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A Wraithlord is an Eldar robotic combat walker or mecha that contains no living warrior; rather, it is merely a robotic shell, a repository of the animating soul of a dead Eldar hero. Wraithlords are graceful but mighty giants that dwarf their Wraithguard cousins. These large constructs are extremely precious to their Eldar Craftworlds and have a supernatural toughness due to being made from the psychically-active substance called wraithbone. Summoned into being by the necromantic processes of the Eldar Spiritseers, only a true hero of the Eldar race has psychic power enough to animate the gigantic wraithbone shell of a Wraithlord.
History abounds with tales of enormous statues magically coming to life in defence of primeval crypts or to avenge ancient wrongs. The image of these towering constructs shuddering into animation is ingrained in the human psyche, and explains the visceral reaction most humans have when first encountering the Wraithlords. A graceful statue of Eldar manufacture, each Wraithlord is encrusted in glittering gemstones and scrolling alien glyphs. With a smooth, featureless head sweeping back from broad, fragile-seeming shoulders, the inhumanity of the gigantic statue is immediately evident. Their armour is decorated by arrays of gleaming precious stones, which Imperial scholars believe both power and guide these daunting constructs. A Wraithlord's seemingly delicate armour is nearly impossible to breach without the heaviest of military-grade weapons, and in battle they form mobile strong points, spearheading assaults as they lead elite Eldar warriors against their foes.
An Eldar soul is drawn from the Infinity Circuit of a Craftworld and resides within the wraithbone construct until such time as its power begins to fade and it can no longer function or it is destroyed. The Eldar Wraithlords stand significantly taller than a man, carry an array of weaponry and are a terrifying sight on the battlefield. Wraithlords have incredible strength even when bare-handed, but also sometimes carry a gigantic Wraithsword for close-combat.
If the animating soul within the Wraithlord specialized in close infantry assault when it was alive, it will seek to tear apart its enemies with great energized fists or cleave several apart with a swing from its Wraithblade. If it specialized in combat support, the ghost warrior's energy core will instead be rerouted to power a devastating array of heavy weaponry. Either way, a single Wraithlord can turn the tide of battle for the Eldar; the legends of the fallen heroes within continuing to grow even in death.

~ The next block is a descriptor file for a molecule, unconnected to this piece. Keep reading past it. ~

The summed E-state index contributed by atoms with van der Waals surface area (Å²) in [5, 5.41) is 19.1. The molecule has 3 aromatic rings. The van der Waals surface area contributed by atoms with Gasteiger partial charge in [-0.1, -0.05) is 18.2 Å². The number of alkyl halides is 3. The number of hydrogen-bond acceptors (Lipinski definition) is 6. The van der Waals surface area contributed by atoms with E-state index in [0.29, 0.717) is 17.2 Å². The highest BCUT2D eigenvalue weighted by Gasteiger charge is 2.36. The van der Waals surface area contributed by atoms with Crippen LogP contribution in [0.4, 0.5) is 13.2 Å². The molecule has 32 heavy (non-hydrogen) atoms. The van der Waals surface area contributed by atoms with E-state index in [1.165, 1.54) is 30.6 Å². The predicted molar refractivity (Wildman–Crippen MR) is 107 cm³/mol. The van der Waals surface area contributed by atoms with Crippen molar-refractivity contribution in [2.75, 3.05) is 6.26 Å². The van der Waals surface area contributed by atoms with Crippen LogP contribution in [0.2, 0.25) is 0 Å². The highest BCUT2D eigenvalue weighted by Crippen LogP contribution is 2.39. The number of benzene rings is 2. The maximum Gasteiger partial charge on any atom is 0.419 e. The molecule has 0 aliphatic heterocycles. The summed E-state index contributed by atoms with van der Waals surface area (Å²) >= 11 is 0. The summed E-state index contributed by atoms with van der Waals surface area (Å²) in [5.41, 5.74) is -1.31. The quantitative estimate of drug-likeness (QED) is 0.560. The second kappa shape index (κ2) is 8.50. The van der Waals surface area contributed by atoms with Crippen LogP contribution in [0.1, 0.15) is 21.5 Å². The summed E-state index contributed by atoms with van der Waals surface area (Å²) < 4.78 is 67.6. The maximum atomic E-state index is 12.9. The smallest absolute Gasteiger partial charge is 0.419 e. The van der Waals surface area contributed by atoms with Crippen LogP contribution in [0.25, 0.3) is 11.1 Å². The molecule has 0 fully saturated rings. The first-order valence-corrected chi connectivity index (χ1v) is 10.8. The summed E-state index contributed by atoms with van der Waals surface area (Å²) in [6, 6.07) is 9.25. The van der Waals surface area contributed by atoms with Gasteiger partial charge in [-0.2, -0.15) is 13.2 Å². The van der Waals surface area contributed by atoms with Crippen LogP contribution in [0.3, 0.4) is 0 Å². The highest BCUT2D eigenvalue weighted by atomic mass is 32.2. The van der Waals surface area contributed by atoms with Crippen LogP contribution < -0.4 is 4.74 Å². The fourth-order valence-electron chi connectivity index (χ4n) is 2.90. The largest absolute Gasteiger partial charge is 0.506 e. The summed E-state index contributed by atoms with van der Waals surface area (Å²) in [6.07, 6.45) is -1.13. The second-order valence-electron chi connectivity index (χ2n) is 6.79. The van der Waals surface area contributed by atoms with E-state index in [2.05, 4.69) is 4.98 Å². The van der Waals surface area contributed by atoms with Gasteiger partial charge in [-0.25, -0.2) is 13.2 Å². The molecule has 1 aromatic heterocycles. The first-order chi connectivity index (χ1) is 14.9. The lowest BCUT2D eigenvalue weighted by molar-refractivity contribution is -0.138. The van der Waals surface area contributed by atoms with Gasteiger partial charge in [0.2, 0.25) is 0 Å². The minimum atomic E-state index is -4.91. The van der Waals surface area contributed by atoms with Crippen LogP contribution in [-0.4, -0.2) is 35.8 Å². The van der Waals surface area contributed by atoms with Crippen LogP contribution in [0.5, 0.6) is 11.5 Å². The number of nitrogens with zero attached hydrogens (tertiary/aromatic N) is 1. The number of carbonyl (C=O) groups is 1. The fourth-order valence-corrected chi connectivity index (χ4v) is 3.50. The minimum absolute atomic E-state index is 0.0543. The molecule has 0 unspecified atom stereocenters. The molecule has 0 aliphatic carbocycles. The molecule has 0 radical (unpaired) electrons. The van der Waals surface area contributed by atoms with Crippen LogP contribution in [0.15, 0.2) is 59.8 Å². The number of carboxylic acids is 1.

Rare and precious beyond compare, their souls protected from the predations of Slaanesh within Spirit Stones, long-dead Warlocks of great power can still be summoned to aid their Craftworld in the form of a variant Wraithlord known as a Wraithseer. The Wraithseers are to the Eldar's spirit host what a Warlock is to its Aspect Warriors and guardians, a war-leader. There are now very few Wraithseers on the Craftworlds, and it is believed that the Spiritseers no longer have the knowledge or skill to reanimate them. As such they are precious indeed, and each loss is keenly felt. Rarely can a Wraithseer be risked upon the battlefield. Armed with a Distortion Cannon, Wraithspear and Wraithshield, and wreathed in eldritch energy, a Wraithseer is still a potent foe despite its ancient age. Marching at the head of a spirit host, wordlessly guiding their actions, a Wraithseer still retains many of their former powers and instinct for battle. Eldar legends tell that a few Wraithseers still remain trapped upon their old colony worlds, buried as the leaders of an Eldar world's spirit host, but now long-lost.
In the earlier versions of Warhammer 40,000, the Wraithlord was simply a Dreadnought as fielded by any other of the fictional races of the game. The Spiritseer was the then-equivalent of the Wraithlord but retained the ability to use psychic powers in play. It possessed a small, proportionally-sized head and was packaged with a smaller Ghost Warrior which appears to have been the forerunner of the Wraithguard, albeit smaller and possessing less destructive weapons as it was typically armed with a Shuriken Cannon or Flamer.
- Codex: Eldar (4th Edition), pp. 28, 47
- Codex: Eldar (2nd Edition), pg. 21
- Imperial Armour Volume Eleven - The Doom of Mymeara, pp. 130, 135, 182-185
- Rogue Trader: The Koronus Bestiary (RPG), pg. 57
- Warhammer 40,000: Rulebook (6th Edition), pg. 275
- Warhammer 40,000: Rulebook (5th Edition), pg. 157
- White Dwarf 236 (UK), pg. 84
- Fulgrim (Novel) by Graham McNeill